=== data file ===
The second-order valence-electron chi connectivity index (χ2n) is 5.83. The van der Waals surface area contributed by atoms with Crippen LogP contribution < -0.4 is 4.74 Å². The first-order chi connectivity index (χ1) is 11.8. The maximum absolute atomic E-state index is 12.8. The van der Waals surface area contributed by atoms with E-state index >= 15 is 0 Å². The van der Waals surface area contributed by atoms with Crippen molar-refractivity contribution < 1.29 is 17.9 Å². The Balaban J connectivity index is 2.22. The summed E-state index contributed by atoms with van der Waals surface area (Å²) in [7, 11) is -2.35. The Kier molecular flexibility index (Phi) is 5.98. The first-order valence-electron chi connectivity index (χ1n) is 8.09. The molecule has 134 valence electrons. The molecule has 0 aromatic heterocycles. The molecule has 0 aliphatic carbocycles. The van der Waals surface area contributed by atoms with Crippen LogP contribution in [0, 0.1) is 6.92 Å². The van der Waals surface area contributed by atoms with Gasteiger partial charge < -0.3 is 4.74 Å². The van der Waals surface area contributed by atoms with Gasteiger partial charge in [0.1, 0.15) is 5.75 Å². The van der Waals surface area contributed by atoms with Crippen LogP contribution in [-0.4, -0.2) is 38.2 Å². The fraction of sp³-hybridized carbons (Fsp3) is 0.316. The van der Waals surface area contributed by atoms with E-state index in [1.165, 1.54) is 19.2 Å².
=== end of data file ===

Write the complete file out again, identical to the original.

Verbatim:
The second-order valence-electron chi connectivity index (χ2n) is 5.83. The van der Waals surface area contributed by atoms with Crippen LogP contribution < -0.4 is 4.74 Å². The first-order chi connectivity index (χ1) is 11.8. The maximum absolute atomic E-state index is 12.8. The van der Waals surface area contributed by atoms with E-state index >= 15 is 0 Å². The van der Waals surface area contributed by atoms with Crippen molar-refractivity contribution < 1.29 is 17.9 Å². The Balaban J connectivity index is 2.22. The summed E-state index contributed by atoms with van der Waals surface area (Å²) in [7, 11) is -2.35. The Kier molecular flexibility index (Phi) is 5.98. The first-order valence-electron chi connectivity index (χ1n) is 8.09. The molecule has 134 valence electrons. The molecule has 0 aromatic heterocycles. The molecule has 0 aliphatic carbocycles. The van der Waals surface area contributed by atoms with Crippen LogP contribution in [0, 0.1) is 6.92 Å². The van der Waals surface area contributed by atoms with Gasteiger partial charge < -0.3 is 4.74 Å². The van der Waals surface area contributed by atoms with Gasteiger partial charge in [0.1, 0.15) is 5.75 Å². The van der Waals surface area contributed by atoms with Crippen LogP contribution in [-0.4, -0.2) is 38.2 Å². The fraction of sp³-hybridized carbons (Fsp3) is 0.316. The van der Waals surface area contributed by atoms with E-state index in [1.165, 1.54) is 19.2 Å².